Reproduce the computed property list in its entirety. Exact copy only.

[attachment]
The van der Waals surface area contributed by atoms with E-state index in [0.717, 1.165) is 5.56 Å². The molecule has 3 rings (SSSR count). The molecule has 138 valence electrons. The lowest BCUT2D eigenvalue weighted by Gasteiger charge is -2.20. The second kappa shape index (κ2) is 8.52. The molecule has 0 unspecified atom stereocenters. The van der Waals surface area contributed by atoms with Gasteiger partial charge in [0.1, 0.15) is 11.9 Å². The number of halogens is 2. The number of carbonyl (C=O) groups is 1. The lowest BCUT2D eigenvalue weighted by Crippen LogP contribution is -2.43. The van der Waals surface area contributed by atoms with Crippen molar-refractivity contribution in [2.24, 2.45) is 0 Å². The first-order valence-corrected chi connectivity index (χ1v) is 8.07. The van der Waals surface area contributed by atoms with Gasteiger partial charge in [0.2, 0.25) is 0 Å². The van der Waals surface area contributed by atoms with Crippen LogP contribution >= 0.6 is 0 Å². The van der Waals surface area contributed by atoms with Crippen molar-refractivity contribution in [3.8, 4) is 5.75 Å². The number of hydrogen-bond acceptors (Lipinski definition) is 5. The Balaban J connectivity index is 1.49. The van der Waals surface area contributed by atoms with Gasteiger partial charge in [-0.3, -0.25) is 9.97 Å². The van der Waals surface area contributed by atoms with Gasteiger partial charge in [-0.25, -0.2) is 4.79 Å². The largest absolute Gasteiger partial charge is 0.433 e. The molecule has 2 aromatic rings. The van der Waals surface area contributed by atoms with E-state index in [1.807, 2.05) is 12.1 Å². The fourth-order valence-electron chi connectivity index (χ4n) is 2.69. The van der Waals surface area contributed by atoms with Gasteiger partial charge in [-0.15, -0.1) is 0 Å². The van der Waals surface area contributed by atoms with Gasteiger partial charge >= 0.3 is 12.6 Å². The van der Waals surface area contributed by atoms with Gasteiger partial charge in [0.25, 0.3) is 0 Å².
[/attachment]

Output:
The van der Waals surface area contributed by atoms with E-state index in [0.717, 1.165) is 5.56 Å². The molecule has 3 rings (SSSR count). The molecule has 138 valence electrons. The lowest BCUT2D eigenvalue weighted by Gasteiger charge is -2.20. The second kappa shape index (κ2) is 8.52. The molecule has 0 unspecified atom stereocenters. The van der Waals surface area contributed by atoms with Gasteiger partial charge in [0.1, 0.15) is 11.9 Å². The number of halogens is 2. The number of carbonyl (C=O) groups is 1. The lowest BCUT2D eigenvalue weighted by Crippen LogP contribution is -2.43. The van der Waals surface area contributed by atoms with Crippen molar-refractivity contribution in [2.24, 2.45) is 0 Å². The first-order valence-corrected chi connectivity index (χ1v) is 8.07. The van der Waals surface area contributed by atoms with Gasteiger partial charge in [0.2, 0.25) is 0 Å². The van der Waals surface area contributed by atoms with Crippen LogP contribution >= 0.6 is 0 Å². The van der Waals surface area contributed by atoms with Crippen molar-refractivity contribution in [3.8, 4) is 5.75 Å². The number of hydrogen-bond acceptors (Lipinski definition) is 5. The Balaban J connectivity index is 1.49. The van der Waals surface area contributed by atoms with Gasteiger partial charge in [-0.3, -0.25) is 9.97 Å². The van der Waals surface area contributed by atoms with Gasteiger partial charge in [-0.25, -0.2) is 4.79 Å². The largest absolute Gasteiger partial charge is 0.433 e. The molecule has 2 aromatic rings. The van der Waals surface area contributed by atoms with E-state index in [1.807, 2.05) is 12.1 Å². The fourth-order valence-electron chi connectivity index (χ4n) is 2.69. The van der Waals surface area contributed by atoms with Gasteiger partial charge in [-0.15, -0.1) is 0 Å². The van der Waals surface area contributed by atoms with Gasteiger partial charge >= 0.3 is 12.6 Å². The van der Waals surface area contributed by atoms with Gasteiger partial charge in [0.25, 0.3) is 0 Å².